Math Minimization library and methods (in C++)?

This is a discussion on Math Minimization library and methods (in C++)? within the C++ Programming forums, part of the General Programming Boards category; Greetings to all, I have an optimization problem Iím trying to solve. I have 3 variables (basically the position of ...

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    Math Minimization library and methods (in C++)?

    Greetings to all,
    I have an optimization problem Iím trying to solve. I have 3 variables (basically the position of sphere in X, Y, Z), and I have a cost function I want to minimize. I do not have a way of getting the derivative directly (although I could use something like forward-difference if I have to). So far, Iíve been using MINPACK and lmdif function, but itís very sensitive to the starting position.
    Can anyone suggest a decent, efficient algorithm for this kind of problem, and moreover can anyone suggest any libraries that are known to work correctly and efficiently? Iím using C++ and Visual Studio. Method-wise, Iím considering Simplex, BFGS, or Simulated Annealing, but, again, Iím not sure what libraries to go withÖ
    Right now, I just want to get it to work well with the artificial, clean data, but the final problem will have to deal with somewhat noisy data AND an additional parameter (the radius of the sphere, which also has a size constraint). That said, anything that can also handle the latter conditions robustly as well would be excellent.
    If anyone could provide any assistance, it would be very greatly appreciated.
    Sincerely,
    Michael

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    In general, non-linear least squares optimisation problems are always characterised by sensitivity to numerical error. It doesn't matter what library you use, you will experience such sensitivity because, in general, there is no closed-form solution to a general non-linear least squares problem.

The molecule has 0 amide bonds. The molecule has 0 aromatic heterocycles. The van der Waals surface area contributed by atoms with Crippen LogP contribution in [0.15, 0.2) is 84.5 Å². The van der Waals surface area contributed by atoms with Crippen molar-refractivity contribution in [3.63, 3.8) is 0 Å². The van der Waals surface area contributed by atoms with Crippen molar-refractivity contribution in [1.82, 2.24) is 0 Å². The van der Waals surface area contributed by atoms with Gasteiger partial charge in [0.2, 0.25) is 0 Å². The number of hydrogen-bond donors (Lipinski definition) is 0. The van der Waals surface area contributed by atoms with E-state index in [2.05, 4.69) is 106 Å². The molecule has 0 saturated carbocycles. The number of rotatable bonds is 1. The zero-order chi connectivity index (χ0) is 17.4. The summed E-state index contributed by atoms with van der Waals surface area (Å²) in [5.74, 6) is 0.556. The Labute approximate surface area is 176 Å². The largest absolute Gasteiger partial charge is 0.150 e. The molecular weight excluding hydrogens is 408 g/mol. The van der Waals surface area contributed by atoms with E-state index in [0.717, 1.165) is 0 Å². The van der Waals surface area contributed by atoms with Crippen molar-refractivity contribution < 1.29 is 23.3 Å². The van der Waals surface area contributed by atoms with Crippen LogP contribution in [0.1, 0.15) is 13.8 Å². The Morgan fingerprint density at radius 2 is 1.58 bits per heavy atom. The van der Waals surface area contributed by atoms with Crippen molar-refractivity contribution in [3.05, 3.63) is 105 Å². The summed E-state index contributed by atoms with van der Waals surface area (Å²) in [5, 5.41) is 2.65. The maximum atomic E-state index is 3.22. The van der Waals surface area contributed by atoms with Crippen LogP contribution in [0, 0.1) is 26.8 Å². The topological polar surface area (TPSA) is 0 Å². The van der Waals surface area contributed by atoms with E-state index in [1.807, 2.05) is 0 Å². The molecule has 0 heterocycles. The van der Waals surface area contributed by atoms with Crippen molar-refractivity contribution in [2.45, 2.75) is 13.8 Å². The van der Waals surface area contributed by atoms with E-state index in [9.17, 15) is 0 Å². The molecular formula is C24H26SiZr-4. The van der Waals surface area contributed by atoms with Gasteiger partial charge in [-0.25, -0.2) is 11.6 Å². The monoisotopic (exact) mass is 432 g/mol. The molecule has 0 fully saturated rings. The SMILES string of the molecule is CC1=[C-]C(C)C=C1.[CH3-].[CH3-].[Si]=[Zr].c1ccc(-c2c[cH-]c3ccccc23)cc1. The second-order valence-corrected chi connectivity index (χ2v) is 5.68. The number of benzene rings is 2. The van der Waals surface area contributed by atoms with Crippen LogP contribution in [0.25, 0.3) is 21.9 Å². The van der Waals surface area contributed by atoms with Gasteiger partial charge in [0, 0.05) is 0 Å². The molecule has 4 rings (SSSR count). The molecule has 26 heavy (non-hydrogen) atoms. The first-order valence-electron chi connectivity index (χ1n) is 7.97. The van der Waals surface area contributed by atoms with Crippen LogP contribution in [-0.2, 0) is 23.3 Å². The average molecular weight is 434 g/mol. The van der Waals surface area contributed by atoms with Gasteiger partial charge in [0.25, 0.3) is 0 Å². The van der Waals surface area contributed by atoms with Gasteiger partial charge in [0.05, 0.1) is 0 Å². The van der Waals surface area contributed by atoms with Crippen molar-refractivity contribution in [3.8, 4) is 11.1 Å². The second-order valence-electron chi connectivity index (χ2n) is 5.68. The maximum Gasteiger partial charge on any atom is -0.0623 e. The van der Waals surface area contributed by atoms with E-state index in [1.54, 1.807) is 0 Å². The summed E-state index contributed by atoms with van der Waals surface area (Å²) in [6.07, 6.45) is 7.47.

Doing a google search for "nonlinear least squares optimization library" will turn up plenty of possible libraries.

    Rather than trying to find a better library, you would be better off spending some effort characterising your cost function mathematically (i.e. on paper) rather than numerically. Does it have mathematical properties that you can exploit? The more properties you can identify, the more chance you have of picking an algorithm that can exploit those properties to find a solution more efficiently and/or in a manner less sensitive to numerical error.

    Essentially, my message is to pick an algorithm that suits the mathematical characteristics of your problem, before worrying about picking a library that provides an implementation of such an algorithm. Picking the right algorithm by an analysis on paper needs to be about 90% of your investment.

    Incidentally, the simplex algorithm is for linear optimisation problems. To use it, you will need to find some linear approximation of your non-linear problem (eg a preprocessing phase). The process of finding such a linear approximation will be sensitive to your starting assumptions.
    Right 98% of the time, and don't care about the other 3%.

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    Thanks for the reply!

    Could you clarify what you mean by mathematical properties? Do you mean constraints on the parameters? Or breaking the single function up into individual cost functions? (Or something else entirely?) I've tried my darndest to turn this into a linear function, but no-go...

    (By the by, I was thinking of Nelder and Mead's Downhill Simplex method when I said Simplex before; I should have been more specific).

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    Examples of mathematical properties: bounded, unbounded, continuous, one-to-one, transcendental, algebraic, differentiable, integrable, discontinuous, odd, even, convex, monotonic, periodic, unimodal, bimodal, multimodal, analytical, meromorphic, polynomial, trigonometric, .......
    Right 98% of the time, and don't care about the other 3%.

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